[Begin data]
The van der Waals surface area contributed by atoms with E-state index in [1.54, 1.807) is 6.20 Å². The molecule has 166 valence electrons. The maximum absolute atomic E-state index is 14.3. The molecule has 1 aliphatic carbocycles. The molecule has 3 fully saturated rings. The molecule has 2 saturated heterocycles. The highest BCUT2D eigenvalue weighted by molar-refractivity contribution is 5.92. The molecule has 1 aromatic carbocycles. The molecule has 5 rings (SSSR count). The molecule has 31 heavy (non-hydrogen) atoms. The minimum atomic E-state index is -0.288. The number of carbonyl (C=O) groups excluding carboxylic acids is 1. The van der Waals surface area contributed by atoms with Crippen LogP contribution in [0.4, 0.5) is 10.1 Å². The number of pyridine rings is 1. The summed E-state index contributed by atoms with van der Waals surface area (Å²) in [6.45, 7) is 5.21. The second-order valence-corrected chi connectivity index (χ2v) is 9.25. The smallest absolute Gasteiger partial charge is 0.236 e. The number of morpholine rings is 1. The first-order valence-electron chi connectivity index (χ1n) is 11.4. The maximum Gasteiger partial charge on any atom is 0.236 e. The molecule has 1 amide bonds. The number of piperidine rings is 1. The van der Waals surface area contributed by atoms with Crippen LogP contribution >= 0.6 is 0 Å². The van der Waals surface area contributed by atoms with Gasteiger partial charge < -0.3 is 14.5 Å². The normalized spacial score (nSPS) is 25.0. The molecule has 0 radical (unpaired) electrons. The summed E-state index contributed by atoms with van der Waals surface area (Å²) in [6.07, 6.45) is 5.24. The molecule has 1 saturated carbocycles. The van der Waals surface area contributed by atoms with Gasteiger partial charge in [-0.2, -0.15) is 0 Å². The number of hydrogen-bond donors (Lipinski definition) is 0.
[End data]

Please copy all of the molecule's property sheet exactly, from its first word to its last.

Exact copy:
The van der Waals surface area contributed by atoms with E-state index in [1.54, 1.807) is 6.20 Å². The molecule has 166 valence electrons. The maximum absolute atomic E-state index is 14.3. The molecule has 1 aliphatic carbocycles. The molecule has 3 fully saturated rings. The molecule has 2 saturated heterocycles. The highest BCUT2D eigenvalue weighted by molar-refractivity contribution is 5.92. The molecule has 1 aromatic carbocycles. The molecule has 5 rings (SSSR count). The molecule has 31 heavy (non-hydrogen) atoms. The minimum atomic E-state index is -0.288. The number of carbonyl (C=O) groups excluding carboxylic acids is 1. The van der Waals surface area contributed by atoms with Crippen LogP contribution in [0.4, 0.5) is 10.1 Å². The number of pyridine rings is 1. The summed E-state index contributed by atoms with van der Waals surface area (Å²) in [6.45, 7) is 5.21. The second-order valence-corrected chi connectivity index (χ2v) is 9.25. The smallest absolute Gasteiger partial charge is 0.236 e. The number of morpholine rings is 1. The first-order valence-electron chi connectivity index (χ1n) is 11.4. The maximum Gasteiger partial charge on any atom is 0.236 e. The molecule has 1 amide bonds. The number of piperidine rings is 1. The van der Waals surface area contributed by atoms with Crippen LogP contribution >= 0.6 is 0 Å². The van der Waals surface area contributed by atoms with Gasteiger partial charge < -0.3 is 14.5 Å². The normalized spacial score (nSPS) is 25.0. The molecule has 0 radical (unpaired) electrons. The summed E-state index contributed by atoms with van der Waals surface area (Å²) in [6.07, 6.45) is 5.24. The molecule has 1 saturated carbocycles. The van der Waals surface area contributed by atoms with Gasteiger partial charge in [-0.2, -0.15) is 0 Å². The number of hydrogen-bond donors (Lipinski definition) is 0.